My new year started off with a bang - not unlike the ones heard during a game of Exploding Snap in the Gryffindor common room - when I decided to make it one of my 2018 resolutions to reread every book in the Harry Potter series. After a very successful return to the first novel, and an interesting series of revelations during the second, I was extremely excited to what had been my favorite novel from the series in my youth!
Harry Potter and the Prisoner of Azkaban was published in the summer of 1999, and its movie followed five years later, in the summer of 2004. Without a doubt, this installment of Harry's adventures has always been my favorite, due to the compelling characters, the advancement of intrigue in regards to Harry's past, and a really spectacular film adaptation.
I remember thinking about my age in terms of Harry Potter books as I grew up - comparing where I was at in my own life and drawing it up against the exploits of the Golden Trio - and this was one of the years where I began to give thought to things like, "Hermione is taking a million classes at once, and Harry spends every night practicing Quidditch until it's dark out... what am I doing with my life?" (To be fair, it's also the year I took fencing lessons, so at least I was doing something kind of cool with my free time.)
I must have read this over twenty times over the years, but have never really taken the opportunity to consider it critically, which I was almost a little nervous to do... I mean, what if I didn't end up liking it as much? The good news is, with a decent amount of personal removal from the narrative - being that I haven't read it in over a few years, and same with observing the film - I felt I was able to really appreciate it for what it was a little more upon the reread.
And what I found it to be, was a solidly constructed, plot-driven novel, that demonstrates a successful beginning to the series' transition in writing style from the middle grade first installments, to the more YA-leaning later books.
Specifically, the tonal differences are what start to demonstrate the audience shift. I talked a little about how dark Chamber of Secrets is in my last post on this subject, once you isolate the severity of the basilisk attacks, and understand how much danger a large group of vulnerable school children were obviously in. However, while I think Prisoner of Azkaban might not be able to reach Chamber's danger level in terms of scale and scope, it definitely makes up for it in angst, especially in interpersonal relationships. That conversation between the group of people in the Shrieking Shack, is probably one of the most emotionally fraught and plot-significant of the first half of the series.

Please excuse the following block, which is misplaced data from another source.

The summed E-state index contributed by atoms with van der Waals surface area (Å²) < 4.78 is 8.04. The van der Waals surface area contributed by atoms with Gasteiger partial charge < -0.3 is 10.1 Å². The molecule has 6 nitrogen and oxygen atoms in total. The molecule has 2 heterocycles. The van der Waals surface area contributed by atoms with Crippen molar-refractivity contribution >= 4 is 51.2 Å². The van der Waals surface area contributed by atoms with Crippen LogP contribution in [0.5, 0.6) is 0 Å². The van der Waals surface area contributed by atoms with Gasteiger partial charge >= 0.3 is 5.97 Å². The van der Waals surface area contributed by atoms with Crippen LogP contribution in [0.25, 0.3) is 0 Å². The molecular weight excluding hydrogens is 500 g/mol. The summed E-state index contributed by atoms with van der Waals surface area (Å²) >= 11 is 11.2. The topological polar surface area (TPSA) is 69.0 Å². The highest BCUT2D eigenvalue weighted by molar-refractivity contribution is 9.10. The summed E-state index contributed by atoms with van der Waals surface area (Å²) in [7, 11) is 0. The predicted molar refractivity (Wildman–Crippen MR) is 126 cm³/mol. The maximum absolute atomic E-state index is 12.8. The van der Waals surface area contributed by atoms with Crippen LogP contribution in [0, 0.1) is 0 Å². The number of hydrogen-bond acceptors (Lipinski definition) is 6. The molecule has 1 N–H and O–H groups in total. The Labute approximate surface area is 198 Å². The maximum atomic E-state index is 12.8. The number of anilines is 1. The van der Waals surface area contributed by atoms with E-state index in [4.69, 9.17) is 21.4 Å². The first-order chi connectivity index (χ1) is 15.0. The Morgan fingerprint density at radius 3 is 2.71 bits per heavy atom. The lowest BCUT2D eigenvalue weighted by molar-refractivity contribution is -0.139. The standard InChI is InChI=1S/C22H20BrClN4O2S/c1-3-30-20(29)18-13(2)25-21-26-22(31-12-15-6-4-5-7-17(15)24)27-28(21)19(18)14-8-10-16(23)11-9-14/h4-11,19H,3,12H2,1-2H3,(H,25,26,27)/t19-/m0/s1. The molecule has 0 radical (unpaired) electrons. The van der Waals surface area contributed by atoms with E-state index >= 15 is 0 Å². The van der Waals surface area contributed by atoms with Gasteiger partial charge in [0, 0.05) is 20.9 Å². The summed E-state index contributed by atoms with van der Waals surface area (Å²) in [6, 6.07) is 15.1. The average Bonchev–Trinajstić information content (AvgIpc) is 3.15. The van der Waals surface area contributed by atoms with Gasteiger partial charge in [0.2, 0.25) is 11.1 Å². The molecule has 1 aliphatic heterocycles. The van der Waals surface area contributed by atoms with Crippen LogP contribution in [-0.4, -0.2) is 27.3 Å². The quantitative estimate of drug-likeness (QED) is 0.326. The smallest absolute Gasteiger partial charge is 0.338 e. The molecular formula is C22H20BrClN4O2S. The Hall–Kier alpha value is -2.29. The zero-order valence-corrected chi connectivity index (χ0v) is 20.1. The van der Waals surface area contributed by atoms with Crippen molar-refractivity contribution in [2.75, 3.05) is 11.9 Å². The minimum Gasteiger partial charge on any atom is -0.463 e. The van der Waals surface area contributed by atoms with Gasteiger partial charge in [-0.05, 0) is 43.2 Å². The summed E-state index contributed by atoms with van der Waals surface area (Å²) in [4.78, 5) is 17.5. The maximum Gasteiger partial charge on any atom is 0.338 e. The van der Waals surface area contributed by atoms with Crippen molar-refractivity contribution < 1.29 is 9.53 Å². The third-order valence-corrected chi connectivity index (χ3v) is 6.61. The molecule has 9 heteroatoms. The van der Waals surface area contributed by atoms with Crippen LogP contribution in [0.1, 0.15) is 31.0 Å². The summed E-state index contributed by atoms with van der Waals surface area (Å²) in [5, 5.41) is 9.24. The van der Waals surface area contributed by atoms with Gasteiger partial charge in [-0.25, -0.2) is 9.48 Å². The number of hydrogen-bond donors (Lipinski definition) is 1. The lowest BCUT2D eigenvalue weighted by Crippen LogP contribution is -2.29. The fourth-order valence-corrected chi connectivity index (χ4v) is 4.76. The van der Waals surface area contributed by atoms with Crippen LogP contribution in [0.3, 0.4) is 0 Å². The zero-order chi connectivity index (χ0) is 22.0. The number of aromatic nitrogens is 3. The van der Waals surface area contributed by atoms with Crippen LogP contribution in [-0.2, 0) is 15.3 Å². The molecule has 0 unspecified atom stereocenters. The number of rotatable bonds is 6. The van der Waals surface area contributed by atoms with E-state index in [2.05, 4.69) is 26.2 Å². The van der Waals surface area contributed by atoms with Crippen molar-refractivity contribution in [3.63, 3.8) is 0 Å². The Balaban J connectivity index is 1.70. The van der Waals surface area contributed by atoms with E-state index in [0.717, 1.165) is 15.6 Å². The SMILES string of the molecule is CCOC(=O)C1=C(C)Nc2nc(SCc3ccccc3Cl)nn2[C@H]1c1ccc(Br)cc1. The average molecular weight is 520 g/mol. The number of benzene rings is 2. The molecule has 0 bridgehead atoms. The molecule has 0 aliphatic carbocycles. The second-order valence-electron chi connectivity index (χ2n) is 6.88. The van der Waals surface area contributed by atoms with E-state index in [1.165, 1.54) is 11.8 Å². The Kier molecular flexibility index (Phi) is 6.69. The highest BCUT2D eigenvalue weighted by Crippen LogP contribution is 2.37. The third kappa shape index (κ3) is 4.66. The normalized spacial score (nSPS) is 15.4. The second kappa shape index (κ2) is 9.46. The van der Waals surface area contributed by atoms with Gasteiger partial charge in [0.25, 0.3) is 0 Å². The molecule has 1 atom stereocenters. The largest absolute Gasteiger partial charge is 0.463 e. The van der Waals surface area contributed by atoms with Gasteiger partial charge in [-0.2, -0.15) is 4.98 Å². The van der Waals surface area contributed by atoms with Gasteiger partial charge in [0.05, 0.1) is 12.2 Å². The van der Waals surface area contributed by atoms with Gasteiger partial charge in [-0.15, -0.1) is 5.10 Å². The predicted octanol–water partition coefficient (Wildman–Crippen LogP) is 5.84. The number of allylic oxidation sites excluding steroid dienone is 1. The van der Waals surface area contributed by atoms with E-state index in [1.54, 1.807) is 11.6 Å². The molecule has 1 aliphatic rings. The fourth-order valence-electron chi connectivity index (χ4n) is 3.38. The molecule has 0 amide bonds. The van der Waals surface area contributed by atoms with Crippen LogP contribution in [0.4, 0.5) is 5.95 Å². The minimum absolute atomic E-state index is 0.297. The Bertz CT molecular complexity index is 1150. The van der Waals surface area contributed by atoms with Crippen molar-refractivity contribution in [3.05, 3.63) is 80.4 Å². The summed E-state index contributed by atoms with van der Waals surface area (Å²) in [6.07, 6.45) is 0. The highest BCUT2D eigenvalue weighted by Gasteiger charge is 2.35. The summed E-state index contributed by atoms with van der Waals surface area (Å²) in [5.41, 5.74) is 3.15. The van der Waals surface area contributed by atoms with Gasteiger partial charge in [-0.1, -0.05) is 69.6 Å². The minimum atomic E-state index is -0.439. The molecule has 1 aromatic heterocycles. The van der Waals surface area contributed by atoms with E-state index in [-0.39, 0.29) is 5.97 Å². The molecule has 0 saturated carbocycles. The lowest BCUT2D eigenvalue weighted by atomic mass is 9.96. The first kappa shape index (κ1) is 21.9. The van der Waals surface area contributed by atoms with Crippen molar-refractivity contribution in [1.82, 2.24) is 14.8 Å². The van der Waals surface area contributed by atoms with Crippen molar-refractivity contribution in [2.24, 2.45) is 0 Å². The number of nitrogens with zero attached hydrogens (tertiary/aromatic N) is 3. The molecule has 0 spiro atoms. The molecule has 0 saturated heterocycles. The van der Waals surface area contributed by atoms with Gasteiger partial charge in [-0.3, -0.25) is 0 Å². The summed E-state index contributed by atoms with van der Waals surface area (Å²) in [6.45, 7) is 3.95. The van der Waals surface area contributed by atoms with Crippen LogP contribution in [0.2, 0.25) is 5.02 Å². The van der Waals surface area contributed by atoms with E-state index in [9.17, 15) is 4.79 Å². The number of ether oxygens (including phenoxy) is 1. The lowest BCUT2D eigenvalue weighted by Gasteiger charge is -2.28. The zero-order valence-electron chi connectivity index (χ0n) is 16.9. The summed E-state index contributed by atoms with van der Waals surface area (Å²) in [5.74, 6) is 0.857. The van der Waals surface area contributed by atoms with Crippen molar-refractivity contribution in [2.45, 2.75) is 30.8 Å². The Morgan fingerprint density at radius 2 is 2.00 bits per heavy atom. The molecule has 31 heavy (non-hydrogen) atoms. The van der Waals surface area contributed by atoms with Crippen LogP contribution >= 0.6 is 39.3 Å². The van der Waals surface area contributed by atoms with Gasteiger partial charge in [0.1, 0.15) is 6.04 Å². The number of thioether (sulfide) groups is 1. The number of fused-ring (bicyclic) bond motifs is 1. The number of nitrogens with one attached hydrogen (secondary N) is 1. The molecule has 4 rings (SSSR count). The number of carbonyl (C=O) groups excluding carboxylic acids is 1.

Some other thoughts I had:
- Prongs chose the worst animal as an Animagus, hands down. If your friends can all turn into a rat, a dog, and a wolf, why the actual hell would you choose a stag, of all things? The only information I can glean simply focused on how his Patronus took the form of a stag as well... but I don't know what that says about James.
- And furthermore, while on the subject of animals, why would any Hogwarts student choose a pet that's not an owl? I get it, Crookshanks ended up being very helpful, but as someone known for her intelligence and sense of pragmatism, Hermione's choice of a cat as a Hogwarts pet - even over her own professed interest in a more functional one, like an owl - is still a puzzle to me.
- I think one of the key differences between the books and the movies - particularly where the innately endearing nature of Alan Rickman's trademark monotone are involved - is the highlighting of Snape's prolonged hatred for, and mistreatment of, any and all students who are not Slytherins. In any place of learning, a teacher demonstrating that level of consistent nepotism, antagonism, and lack of consideration for student safety or emotional well-being, would get a teacher fired five or six times over.
- Now that I started noticing them in Sorceror's Stone, I can't stop: there are still references to Hagrid being drunk again. Is this just more appropriate in British children's lit for some reason? Because beer is such a common place beverage - and drinking laws are more lenient - is this a more easily accepted behavioral pattern for someone supposed to be seen as an authority figure?
"Harry!" said Fred, elbowing Percy out of the way and bowing deeply. "Simply splendid to see you, old boy -"
"Marvelous," said George, pushing Fred aside and seizing Harry's hand in turn. "Absolutely spiffing."
"That's enough, now," said Mrs. Weasley.
"Mum!" said Fred as though he'd only just spotted her and seizing her hand too. "How really corking to see you-"
"I solemnly swear that I am up to no good."
“You think the dead we loved truly ever leave us? You think that we don't recall them more clearly in times of great trouble?”
In the end, while I never quite made it to that same level of adoration I felt when I was younger, I did appreciate viewing Prisoner of Azkaban through a more critical lens, in order to better observe its subtle nuances in tonal shifting and character development. It might just be that Hermione's more substantial placement in the novel was one of the reasons I remember liking it so much!
I am incredibly excited to get to the books on the thicker end of the series, and am currently in the middle of Goblet of Fire, which is, to be honest, giving me a little more trouble than I bargained for. We'll see how the rest of it goes, and hopefully I'll be able to check in again soon... and remember, I'll be reaching another movie point, so a Potter Party recap should be included in the next update!
Is Prisoner of Azkaban your favorite? What would your Animagus form be? Let me know, in the comments below!